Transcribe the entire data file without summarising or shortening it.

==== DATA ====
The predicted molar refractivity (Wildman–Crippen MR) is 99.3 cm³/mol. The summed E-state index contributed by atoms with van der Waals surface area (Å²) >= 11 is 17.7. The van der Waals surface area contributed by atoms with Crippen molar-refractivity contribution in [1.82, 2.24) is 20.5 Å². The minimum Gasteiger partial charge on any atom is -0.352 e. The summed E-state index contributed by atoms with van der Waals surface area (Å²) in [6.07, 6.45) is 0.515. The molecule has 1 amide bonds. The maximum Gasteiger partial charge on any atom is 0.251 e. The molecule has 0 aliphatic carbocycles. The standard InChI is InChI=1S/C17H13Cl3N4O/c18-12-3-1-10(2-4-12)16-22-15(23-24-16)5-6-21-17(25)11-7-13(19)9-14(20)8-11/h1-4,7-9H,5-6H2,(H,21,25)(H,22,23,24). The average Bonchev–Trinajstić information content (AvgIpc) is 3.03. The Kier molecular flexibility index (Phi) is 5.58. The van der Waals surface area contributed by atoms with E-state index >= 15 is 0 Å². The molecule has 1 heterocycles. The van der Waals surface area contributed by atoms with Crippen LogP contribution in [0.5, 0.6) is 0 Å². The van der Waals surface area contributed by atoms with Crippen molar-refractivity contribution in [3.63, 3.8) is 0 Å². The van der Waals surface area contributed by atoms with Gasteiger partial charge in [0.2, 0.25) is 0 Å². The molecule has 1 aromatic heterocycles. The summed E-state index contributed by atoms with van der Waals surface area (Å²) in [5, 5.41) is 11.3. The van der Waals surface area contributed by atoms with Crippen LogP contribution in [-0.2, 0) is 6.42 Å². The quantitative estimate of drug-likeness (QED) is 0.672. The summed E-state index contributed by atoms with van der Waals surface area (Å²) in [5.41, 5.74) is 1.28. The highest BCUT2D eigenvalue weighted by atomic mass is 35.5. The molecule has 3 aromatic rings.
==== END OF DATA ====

The predicted molar refractivity (Wildman–Crippen MR) is 99.3 cm³/mol. The summed E-state index contributed by atoms with van der Waals surface area (Å²) >= 11 is 17.7. The van der Waals surface area contributed by atoms with Crippen molar-refractivity contribution in [1.82, 2.24) is 20.5 Å². The minimum Gasteiger partial charge on any atom is -0.352 e. The summed E-state index contributed by atoms with van der Waals surface area (Å²) in [6.07, 6.45) is 0.515. The molecule has 1 amide bonds. The maximum Gasteiger partial charge on any atom is 0.251 e. The molecule has 0 aliphatic carbocycles. The standard InChI is InChI=1S/C17H13Cl3N4O/c18-12-3-1-10(2-4-12)16-22-15(23-24-16)5-6-21-17(25)11-7-13(19)9-14(20)8-11/h1-4,7-9H,5-6H2,(H,21,25)(H,22,23,24). The average Bonchev–Trinajstić information content (AvgIpc) is 3.03. The Kier molecular flexibility index (Phi) is 5.58. The van der Waals surface area contributed by atoms with E-state index >= 15 is 0 Å². The molecule has 1 heterocycles. The van der Waals surface area contributed by atoms with Crippen LogP contribution in [0.5, 0.6) is 0 Å². The van der Waals surface area contributed by atoms with Crippen molar-refractivity contribution in [3.63, 3.8) is 0 Å². The van der Waals surface area contributed by atoms with Gasteiger partial charge in [0.2, 0.25) is 0 Å². The molecule has 1 aromatic heterocycles. The summed E-state index contributed by atoms with van der Waals surface area (Å²) in [5, 5.41) is 11.3. The van der Waals surface area contributed by atoms with Crippen LogP contribution in [-0.2, 0) is 6.42 Å². The quantitative estimate of drug-likeness (QED) is 0.672. The summed E-state index contributed by atoms with van der Waals surface area (Å²) in [5.41, 5.74) is 1.28. The highest BCUT2D eigenvalue weighted by atomic mass is 35.5. The molecule has 3 aromatic rings.